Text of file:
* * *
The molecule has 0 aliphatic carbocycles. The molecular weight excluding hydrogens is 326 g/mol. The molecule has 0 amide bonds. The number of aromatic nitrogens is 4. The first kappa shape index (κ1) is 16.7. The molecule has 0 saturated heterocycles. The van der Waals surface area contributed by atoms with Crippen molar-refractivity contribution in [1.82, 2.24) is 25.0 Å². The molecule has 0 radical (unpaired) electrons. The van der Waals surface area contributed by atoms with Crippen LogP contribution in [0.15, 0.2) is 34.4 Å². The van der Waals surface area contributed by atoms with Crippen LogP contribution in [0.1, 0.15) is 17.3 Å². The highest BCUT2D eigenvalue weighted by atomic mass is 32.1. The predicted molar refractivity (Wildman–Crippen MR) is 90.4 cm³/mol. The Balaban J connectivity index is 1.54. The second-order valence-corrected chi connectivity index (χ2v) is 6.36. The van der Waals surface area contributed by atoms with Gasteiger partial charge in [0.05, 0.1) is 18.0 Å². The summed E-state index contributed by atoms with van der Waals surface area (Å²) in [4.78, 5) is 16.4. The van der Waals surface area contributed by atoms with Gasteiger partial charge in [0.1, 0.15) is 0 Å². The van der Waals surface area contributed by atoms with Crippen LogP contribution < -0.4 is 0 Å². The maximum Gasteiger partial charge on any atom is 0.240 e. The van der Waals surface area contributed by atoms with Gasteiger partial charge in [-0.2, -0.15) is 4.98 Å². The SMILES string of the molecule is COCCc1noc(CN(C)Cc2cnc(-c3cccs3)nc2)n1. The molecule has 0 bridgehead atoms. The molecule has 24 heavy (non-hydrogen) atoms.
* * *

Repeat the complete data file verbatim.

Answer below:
The molecule has 0 aliphatic carbocycles. The molecular weight excluding hydrogens is 326 g/mol. The molecule has 0 amide bonds. The number of aromatic nitrogens is 4. The first kappa shape index (κ1) is 16.7. The molecule has 0 saturated heterocycles. The van der Waals surface area contributed by atoms with Crippen molar-refractivity contribution in [1.82, 2.24) is 25.0 Å². The molecule has 0 radical (unpaired) electrons. The van der Waals surface area contributed by atoms with Crippen LogP contribution in [0.15, 0.2) is 34.4 Å². The van der Waals surface area contributed by atoms with Crippen LogP contribution in [0.1, 0.15) is 17.3 Å². The highest BCUT2D eigenvalue weighted by atomic mass is 32.1. The predicted molar refractivity (Wildman–Crippen MR) is 90.4 cm³/mol. The Balaban J connectivity index is 1.54. The second-order valence-corrected chi connectivity index (χ2v) is 6.36. The van der Waals surface area contributed by atoms with Gasteiger partial charge in [0.05, 0.1) is 18.0 Å². The summed E-state index contributed by atoms with van der Waals surface area (Å²) in [4.78, 5) is 16.4. The van der Waals surface area contributed by atoms with Gasteiger partial charge in [0.1, 0.15) is 0 Å². The van der Waals surface area contributed by atoms with Crippen LogP contribution < -0.4 is 0 Å². The maximum Gasteiger partial charge on any atom is 0.240 e. The van der Waals surface area contributed by atoms with Gasteiger partial charge in [-0.2, -0.15) is 4.98 Å². The SMILES string of the molecule is COCCc1noc(CN(C)Cc2cnc(-c3cccs3)nc2)n1. The molecule has 0 bridgehead atoms. The molecule has 24 heavy (non-hydrogen) atoms.